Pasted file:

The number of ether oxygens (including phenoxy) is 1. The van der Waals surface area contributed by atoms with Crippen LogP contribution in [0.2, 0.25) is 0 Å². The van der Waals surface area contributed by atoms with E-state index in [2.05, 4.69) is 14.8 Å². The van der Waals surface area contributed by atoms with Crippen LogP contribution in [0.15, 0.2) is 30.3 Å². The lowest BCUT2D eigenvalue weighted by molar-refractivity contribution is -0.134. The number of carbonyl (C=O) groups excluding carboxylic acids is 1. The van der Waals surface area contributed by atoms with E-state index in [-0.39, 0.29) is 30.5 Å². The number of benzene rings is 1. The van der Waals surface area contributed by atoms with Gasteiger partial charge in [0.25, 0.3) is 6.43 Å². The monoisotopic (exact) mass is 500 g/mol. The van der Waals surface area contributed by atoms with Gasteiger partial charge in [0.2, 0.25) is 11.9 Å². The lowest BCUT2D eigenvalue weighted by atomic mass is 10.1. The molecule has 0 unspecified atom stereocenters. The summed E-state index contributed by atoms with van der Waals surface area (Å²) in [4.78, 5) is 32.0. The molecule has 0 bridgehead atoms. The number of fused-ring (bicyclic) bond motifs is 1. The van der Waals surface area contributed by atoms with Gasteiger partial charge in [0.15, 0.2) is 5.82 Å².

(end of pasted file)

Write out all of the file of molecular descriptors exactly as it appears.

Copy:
The number of ether oxygens (including phenoxy) is 1. The van der Waals surface area contributed by atoms with Crippen LogP contribution in [0.2, 0.25) is 0 Å². The van der Waals surface area contributed by atoms with E-state index in [2.05, 4.69) is 14.8 Å². The van der Waals surface area contributed by atoms with Crippen LogP contribution in [0.15, 0.2) is 30.3 Å². The lowest BCUT2D eigenvalue weighted by molar-refractivity contribution is -0.134. The number of carbonyl (C=O) groups excluding carboxylic acids is 1. The van der Waals surface area contributed by atoms with E-state index in [-0.39, 0.29) is 30.5 Å². The number of benzene rings is 1. The van der Waals surface area contributed by atoms with Gasteiger partial charge in [0.25, 0.3) is 6.43 Å². The monoisotopic (exact) mass is 500 g/mol. The van der Waals surface area contributed by atoms with Gasteiger partial charge in [0.2, 0.25) is 11.9 Å². The lowest BCUT2D eigenvalue weighted by atomic mass is 10.1. The molecule has 0 unspecified atom stereocenters. The summed E-state index contributed by atoms with van der Waals surface area (Å²) in [4.78, 5) is 32.0. The molecule has 0 bridgehead atoms. The number of fused-ring (bicyclic) bond motifs is 1. The van der Waals surface area contributed by atoms with Gasteiger partial charge in [0.15, 0.2) is 5.82 Å².